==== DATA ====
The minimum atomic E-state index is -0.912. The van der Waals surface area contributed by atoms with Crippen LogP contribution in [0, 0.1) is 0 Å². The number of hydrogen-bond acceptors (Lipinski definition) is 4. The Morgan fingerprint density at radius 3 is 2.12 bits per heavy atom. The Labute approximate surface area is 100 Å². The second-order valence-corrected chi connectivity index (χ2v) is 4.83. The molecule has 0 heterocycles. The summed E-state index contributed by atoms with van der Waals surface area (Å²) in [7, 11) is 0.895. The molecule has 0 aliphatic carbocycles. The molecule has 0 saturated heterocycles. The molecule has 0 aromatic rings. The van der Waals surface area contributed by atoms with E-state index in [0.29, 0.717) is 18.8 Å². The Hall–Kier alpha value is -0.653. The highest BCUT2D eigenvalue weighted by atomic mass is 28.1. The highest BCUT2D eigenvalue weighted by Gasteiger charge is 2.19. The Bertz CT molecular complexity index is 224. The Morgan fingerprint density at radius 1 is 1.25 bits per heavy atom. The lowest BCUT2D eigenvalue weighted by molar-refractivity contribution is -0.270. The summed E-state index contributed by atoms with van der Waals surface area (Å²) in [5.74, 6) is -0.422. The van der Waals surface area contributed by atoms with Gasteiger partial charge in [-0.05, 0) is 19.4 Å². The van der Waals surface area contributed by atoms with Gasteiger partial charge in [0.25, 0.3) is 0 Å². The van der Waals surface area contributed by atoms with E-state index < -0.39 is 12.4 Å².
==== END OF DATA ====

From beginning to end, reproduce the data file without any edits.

The minimum atomic E-state index is -0.912. The van der Waals surface area contributed by atoms with Crippen LogP contribution in [0, 0.1) is 0 Å². The number of hydrogen-bond acceptors (Lipinski definition) is 4. The Morgan fingerprint density at radius 3 is 2.12 bits per heavy atom. The Labute approximate surface area is 100 Å². The second-order valence-corrected chi connectivity index (χ2v) is 4.83. The molecule has 0 heterocycles. The summed E-state index contributed by atoms with van der Waals surface area (Å²) in [7, 11) is 0.895. The molecule has 0 aliphatic carbocycles. The molecule has 0 saturated heterocycles. The molecule has 0 aromatic rings. The van der Waals surface area contributed by atoms with E-state index in [0.29, 0.717) is 18.8 Å². The Hall–Kier alpha value is -0.653. The highest BCUT2D eigenvalue weighted by atomic mass is 28.1. The highest BCUT2D eigenvalue weighted by Gasteiger charge is 2.19. The Bertz CT molecular complexity index is 224. The Morgan fingerprint density at radius 1 is 1.25 bits per heavy atom. The lowest BCUT2D eigenvalue weighted by molar-refractivity contribution is -0.270. The summed E-state index contributed by atoms with van der Waals surface area (Å²) in [5.74, 6) is -0.422. The van der Waals surface area contributed by atoms with Gasteiger partial charge in [-0.05, 0) is 19.4 Å². The van der Waals surface area contributed by atoms with Gasteiger partial charge in [0.25, 0.3) is 0 Å². The van der Waals surface area contributed by atoms with E-state index < -0.39 is 12.4 Å².